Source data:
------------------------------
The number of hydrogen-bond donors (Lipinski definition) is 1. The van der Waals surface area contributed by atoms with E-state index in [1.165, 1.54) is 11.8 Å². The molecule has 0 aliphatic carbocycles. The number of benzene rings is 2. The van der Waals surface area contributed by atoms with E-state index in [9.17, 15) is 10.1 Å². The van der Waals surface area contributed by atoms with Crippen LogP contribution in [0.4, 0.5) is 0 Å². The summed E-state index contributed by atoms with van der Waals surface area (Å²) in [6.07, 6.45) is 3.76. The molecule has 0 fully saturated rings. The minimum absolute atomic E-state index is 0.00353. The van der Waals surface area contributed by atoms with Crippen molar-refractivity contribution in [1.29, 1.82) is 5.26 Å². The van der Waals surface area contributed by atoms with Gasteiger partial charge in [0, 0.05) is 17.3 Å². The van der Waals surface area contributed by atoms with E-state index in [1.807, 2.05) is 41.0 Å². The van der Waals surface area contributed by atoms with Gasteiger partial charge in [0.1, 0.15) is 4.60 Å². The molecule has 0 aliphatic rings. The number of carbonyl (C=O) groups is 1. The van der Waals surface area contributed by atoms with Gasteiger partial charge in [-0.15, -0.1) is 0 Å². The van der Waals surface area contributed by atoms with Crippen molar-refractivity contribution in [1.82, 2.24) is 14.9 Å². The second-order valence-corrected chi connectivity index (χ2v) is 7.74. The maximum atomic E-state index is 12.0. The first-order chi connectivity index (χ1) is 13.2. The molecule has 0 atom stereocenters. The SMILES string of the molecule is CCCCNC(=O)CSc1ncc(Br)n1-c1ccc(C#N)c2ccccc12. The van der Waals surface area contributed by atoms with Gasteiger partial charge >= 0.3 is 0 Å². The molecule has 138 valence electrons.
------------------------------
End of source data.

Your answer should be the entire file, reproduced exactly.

The number of hydrogen-bond donors (Lipinski definition) is 1. The van der Waals surface area contributed by atoms with E-state index in [1.165, 1.54) is 11.8 Å². The molecule has 0 aliphatic carbocycles. The number of benzene rings is 2. The van der Waals surface area contributed by atoms with E-state index in [9.17, 15) is 10.1 Å². The van der Waals surface area contributed by atoms with Crippen LogP contribution in [0.4, 0.5) is 0 Å². The summed E-state index contributed by atoms with van der Waals surface area (Å²) in [6.07, 6.45) is 3.76. The molecule has 0 fully saturated rings. The minimum absolute atomic E-state index is 0.00353. The van der Waals surface area contributed by atoms with Crippen molar-refractivity contribution in [1.29, 1.82) is 5.26 Å². The van der Waals surface area contributed by atoms with Gasteiger partial charge in [0, 0.05) is 17.3 Å². The van der Waals surface area contributed by atoms with E-state index in [1.807, 2.05) is 41.0 Å². The van der Waals surface area contributed by atoms with Gasteiger partial charge in [0.1, 0.15) is 4.60 Å². The molecule has 0 aliphatic rings. The number of carbonyl (C=O) groups is 1. The van der Waals surface area contributed by atoms with Gasteiger partial charge in [-0.15, -0.1) is 0 Å². The van der Waals surface area contributed by atoms with Crippen molar-refractivity contribution in [1.82, 2.24) is 14.9 Å². The second-order valence-corrected chi connectivity index (χ2v) is 7.74. The maximum atomic E-state index is 12.0. The first-order chi connectivity index (χ1) is 13.2. The molecule has 0 atom stereocenters. The SMILES string of the molecule is CCCCNC(=O)CSc1ncc(Br)n1-c1ccc(C#N)c2ccccc12. The van der Waals surface area contributed by atoms with Gasteiger partial charge >= 0.3 is 0 Å². The molecule has 138 valence electrons.